Lumko Mtimde, a member of the board that resigned en masse earlier this year, revealed he had had to be persuaded to accept his nomination.
“What has changed?” he asked rhetorically.
“I think now the shareholder (the government) is represented by a new minister and there is a commitment… that has also been shown by the interest in accepting nominations to serve in the SABC by so many South Africans… to ensuring the SABC becomes what it should be.”
Sikhumbuzo Kholwane, the chairman of the committee, which is interviewing the candidates, said it had learnt from its mistakes in appointing the previous board.
“I think the parties in this committee have matured over time. Of course, we won’t rule out that going into elections can play into interests or people raising political issues, but after all, whatever disagreement we might have in terms of finalising the 12 (board members), I think broadly should be around the candidates,” he said.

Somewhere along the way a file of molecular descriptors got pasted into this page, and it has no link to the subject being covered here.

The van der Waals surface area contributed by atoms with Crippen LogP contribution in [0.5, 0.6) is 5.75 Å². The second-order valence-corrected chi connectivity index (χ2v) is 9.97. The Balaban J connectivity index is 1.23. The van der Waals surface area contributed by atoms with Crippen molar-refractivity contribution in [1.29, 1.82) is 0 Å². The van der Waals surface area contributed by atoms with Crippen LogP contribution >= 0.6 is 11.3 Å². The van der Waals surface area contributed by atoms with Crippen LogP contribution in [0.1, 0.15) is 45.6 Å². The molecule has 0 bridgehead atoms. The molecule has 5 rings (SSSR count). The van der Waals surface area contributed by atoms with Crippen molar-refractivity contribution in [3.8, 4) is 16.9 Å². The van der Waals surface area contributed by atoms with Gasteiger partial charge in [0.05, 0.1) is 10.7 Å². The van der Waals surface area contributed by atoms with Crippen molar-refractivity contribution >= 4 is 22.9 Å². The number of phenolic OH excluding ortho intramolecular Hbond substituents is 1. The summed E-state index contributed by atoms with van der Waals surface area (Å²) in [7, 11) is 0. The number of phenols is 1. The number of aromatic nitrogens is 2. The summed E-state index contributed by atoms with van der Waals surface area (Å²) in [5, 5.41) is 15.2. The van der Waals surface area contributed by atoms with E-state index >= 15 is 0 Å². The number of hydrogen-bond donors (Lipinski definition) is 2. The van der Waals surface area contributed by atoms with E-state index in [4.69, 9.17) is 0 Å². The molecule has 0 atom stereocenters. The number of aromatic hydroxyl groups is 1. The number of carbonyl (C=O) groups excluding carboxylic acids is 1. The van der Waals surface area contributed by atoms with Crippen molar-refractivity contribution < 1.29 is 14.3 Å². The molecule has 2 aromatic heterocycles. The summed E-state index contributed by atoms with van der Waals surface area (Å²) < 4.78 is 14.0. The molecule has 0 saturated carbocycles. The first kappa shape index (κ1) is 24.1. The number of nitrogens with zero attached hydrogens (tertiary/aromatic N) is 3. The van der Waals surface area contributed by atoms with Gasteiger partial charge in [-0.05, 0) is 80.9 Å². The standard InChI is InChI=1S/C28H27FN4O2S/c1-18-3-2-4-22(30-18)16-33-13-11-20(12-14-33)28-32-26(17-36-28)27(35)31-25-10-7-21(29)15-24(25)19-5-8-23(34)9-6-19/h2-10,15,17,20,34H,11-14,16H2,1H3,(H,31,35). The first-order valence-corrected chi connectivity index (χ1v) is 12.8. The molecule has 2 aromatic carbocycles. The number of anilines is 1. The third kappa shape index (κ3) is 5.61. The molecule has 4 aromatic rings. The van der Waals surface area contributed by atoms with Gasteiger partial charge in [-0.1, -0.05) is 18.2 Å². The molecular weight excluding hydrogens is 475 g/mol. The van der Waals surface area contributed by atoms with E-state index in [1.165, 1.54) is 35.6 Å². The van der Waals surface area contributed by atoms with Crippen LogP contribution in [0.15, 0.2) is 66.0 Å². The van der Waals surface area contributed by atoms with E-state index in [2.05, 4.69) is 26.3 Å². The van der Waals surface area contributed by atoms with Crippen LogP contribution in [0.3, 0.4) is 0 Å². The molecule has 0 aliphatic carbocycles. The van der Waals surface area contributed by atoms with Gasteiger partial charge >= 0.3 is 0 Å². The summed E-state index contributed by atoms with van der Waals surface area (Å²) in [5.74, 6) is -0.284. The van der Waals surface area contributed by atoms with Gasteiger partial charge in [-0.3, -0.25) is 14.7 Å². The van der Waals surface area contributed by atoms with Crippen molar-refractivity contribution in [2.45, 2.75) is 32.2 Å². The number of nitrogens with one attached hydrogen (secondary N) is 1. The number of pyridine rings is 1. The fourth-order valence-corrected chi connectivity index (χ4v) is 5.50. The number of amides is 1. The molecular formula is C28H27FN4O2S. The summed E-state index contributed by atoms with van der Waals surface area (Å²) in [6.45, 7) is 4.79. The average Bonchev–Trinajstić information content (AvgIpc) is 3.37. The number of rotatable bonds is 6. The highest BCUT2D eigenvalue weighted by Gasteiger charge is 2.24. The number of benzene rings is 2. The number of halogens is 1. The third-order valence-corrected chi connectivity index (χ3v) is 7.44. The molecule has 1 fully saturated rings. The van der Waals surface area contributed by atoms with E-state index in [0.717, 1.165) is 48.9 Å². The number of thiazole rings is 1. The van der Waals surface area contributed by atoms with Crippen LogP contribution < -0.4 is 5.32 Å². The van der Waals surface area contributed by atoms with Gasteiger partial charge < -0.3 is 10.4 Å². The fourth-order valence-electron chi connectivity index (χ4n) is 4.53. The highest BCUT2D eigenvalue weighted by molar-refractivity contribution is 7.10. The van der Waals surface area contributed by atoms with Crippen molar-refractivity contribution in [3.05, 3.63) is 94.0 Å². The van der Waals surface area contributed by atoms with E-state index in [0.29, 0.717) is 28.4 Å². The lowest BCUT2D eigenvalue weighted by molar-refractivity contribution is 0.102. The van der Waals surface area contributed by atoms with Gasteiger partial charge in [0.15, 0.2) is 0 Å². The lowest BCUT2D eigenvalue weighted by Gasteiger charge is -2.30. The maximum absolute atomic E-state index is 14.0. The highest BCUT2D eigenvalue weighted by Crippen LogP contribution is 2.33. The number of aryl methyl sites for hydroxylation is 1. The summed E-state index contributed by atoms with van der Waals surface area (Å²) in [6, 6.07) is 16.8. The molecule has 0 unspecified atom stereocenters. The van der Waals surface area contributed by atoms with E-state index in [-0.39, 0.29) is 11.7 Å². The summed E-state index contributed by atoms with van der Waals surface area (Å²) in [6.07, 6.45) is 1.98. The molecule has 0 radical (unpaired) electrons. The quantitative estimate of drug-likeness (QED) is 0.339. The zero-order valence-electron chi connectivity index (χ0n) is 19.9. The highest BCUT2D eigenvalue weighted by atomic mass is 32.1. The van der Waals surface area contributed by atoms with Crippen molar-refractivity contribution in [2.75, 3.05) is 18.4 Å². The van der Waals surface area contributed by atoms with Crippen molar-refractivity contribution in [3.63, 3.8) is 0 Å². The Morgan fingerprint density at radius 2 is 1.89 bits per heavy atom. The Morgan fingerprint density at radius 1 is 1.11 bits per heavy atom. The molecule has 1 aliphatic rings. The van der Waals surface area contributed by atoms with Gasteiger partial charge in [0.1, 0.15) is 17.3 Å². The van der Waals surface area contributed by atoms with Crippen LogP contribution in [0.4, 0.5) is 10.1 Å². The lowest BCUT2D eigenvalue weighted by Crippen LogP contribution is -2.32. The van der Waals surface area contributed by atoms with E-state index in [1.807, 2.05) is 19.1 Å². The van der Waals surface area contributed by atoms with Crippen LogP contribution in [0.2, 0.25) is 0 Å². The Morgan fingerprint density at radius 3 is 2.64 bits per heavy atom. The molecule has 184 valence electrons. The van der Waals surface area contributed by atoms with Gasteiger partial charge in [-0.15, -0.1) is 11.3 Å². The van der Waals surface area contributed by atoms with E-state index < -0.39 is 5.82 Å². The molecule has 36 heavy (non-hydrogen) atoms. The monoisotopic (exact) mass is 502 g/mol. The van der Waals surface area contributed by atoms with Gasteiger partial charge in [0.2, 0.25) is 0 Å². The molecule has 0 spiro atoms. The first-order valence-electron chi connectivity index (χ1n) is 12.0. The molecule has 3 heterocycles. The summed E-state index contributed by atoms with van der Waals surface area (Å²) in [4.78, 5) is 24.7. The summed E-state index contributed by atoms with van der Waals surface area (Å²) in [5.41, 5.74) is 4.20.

“It will be more like that, than the politics, because I think we have learnt what is good for the country is a good SABC, based on capacity and skills.”
While it would be a “new start”, he said he had asked Carrim to make a priority of the drawing up of a shareholder compact between the minister and the board to eliminate grey areas that could lead to perceptions of political interference.
The compact should set out “what exactly they’re expecting people to deliver” so that the minister could intervene only if necessary.
“Then you can measure the relationship. But if it’s too ad hoc it’s a problem because you might be emotional sometimes, there should be less of that and more of a structured (approach).”
The role of the chief executive should also be clarified so that he or she did not get involved in vetting content.